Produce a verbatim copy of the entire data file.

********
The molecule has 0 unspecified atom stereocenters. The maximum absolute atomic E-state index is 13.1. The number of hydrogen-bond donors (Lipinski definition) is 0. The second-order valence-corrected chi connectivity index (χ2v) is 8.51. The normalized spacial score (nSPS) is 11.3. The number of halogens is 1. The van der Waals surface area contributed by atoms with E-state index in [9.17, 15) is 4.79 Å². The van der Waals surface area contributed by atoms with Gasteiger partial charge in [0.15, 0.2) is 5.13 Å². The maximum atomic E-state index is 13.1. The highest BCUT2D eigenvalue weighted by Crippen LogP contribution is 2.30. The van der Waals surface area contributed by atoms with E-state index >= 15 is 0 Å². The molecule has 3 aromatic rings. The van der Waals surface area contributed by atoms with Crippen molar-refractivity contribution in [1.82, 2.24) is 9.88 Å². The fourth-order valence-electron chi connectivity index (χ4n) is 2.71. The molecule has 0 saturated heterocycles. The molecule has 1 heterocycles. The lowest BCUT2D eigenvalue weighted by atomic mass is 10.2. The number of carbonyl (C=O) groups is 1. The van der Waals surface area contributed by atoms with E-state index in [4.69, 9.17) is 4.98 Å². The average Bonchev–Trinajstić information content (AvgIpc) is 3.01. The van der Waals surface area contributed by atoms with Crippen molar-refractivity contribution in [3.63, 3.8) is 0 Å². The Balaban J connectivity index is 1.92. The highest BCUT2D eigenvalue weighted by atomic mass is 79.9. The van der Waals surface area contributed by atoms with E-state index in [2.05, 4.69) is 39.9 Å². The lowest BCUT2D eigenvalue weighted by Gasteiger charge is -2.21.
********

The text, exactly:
The molecule has 0 unspecified atom stereocenters. The maximum absolute atomic E-state index is 13.1. The number of hydrogen-bond donors (Lipinski definition) is 0. The second-order valence-corrected chi connectivity index (χ2v) is 8.51. The normalized spacial score (nSPS) is 11.3. The number of halogens is 1. The van der Waals surface area contributed by atoms with E-state index in [9.17, 15) is 4.79 Å². The van der Waals surface area contributed by atoms with Gasteiger partial charge in [0.15, 0.2) is 5.13 Å². The maximum atomic E-state index is 13.1. The highest BCUT2D eigenvalue weighted by Crippen LogP contribution is 2.30. The van der Waals surface area contributed by atoms with E-state index >= 15 is 0 Å². The molecule has 3 aromatic rings. The van der Waals surface area contributed by atoms with Crippen molar-refractivity contribution in [1.82, 2.24) is 9.88 Å². The fourth-order valence-electron chi connectivity index (χ4n) is 2.71. The molecule has 0 saturated heterocycles. The molecule has 1 heterocycles. The lowest BCUT2D eigenvalue weighted by atomic mass is 10.2. The number of carbonyl (C=O) groups is 1. The van der Waals surface area contributed by atoms with E-state index in [4.69, 9.17) is 4.98 Å². The average Bonchev–Trinajstić information content (AvgIpc) is 3.01. The van der Waals surface area contributed by atoms with Crippen molar-refractivity contribution in [3.63, 3.8) is 0 Å². The Balaban J connectivity index is 1.92. The highest BCUT2D eigenvalue weighted by atomic mass is 79.9. The van der Waals surface area contributed by atoms with E-state index in [2.05, 4.69) is 39.9 Å². The lowest BCUT2D eigenvalue weighted by Gasteiger charge is -2.21.